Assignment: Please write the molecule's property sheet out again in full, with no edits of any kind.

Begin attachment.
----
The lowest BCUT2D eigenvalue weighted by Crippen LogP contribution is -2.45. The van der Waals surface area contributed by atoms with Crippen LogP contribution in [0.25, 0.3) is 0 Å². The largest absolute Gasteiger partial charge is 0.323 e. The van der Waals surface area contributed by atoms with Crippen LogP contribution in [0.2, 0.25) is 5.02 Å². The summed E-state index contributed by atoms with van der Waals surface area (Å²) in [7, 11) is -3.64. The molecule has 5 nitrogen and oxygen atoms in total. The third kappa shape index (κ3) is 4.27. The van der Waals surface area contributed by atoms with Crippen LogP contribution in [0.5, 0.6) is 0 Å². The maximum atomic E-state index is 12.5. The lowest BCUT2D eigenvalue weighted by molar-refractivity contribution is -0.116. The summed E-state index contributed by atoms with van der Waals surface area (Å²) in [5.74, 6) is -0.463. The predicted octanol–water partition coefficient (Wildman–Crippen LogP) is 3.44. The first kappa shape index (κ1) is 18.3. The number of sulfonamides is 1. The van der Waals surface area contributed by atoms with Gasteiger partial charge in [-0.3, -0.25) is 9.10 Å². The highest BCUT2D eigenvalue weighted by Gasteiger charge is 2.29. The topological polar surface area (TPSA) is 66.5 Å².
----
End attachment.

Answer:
The lowest BCUT2D eigenvalue weighted by Crippen LogP contribution is -2.45. The van der Waals surface area contributed by atoms with Crippen LogP contribution in [0.25, 0.3) is 0 Å². The largest absolute Gasteiger partial charge is 0.323 e. The van der Waals surface area contributed by atoms with Crippen LogP contribution in [0.2, 0.25) is 5.02 Å². The summed E-state index contributed by atoms with van der Waals surface area (Å²) in [7, 11) is -3.64. The molecule has 5 nitrogen and oxygen atoms in total. The third kappa shape index (κ3) is 4.27. The van der Waals surface area contributed by atoms with Crippen LogP contribution in [0.5, 0.6) is 0 Å². The maximum atomic E-state index is 12.5. The lowest BCUT2D eigenvalue weighted by molar-refractivity contribution is -0.116. The summed E-state index contributed by atoms with van der Waals surface area (Å²) in [5.74, 6) is -0.463. The predicted octanol–water partition coefficient (Wildman–Crippen LogP) is 3.44. The first kappa shape index (κ1) is 18.3. The number of sulfonamides is 1. The van der Waals surface area contributed by atoms with Gasteiger partial charge in [-0.3, -0.25) is 9.10 Å². The highest BCUT2D eigenvalue weighted by Gasteiger charge is 2.29. The topological polar surface area (TPSA) is 66.5 Å².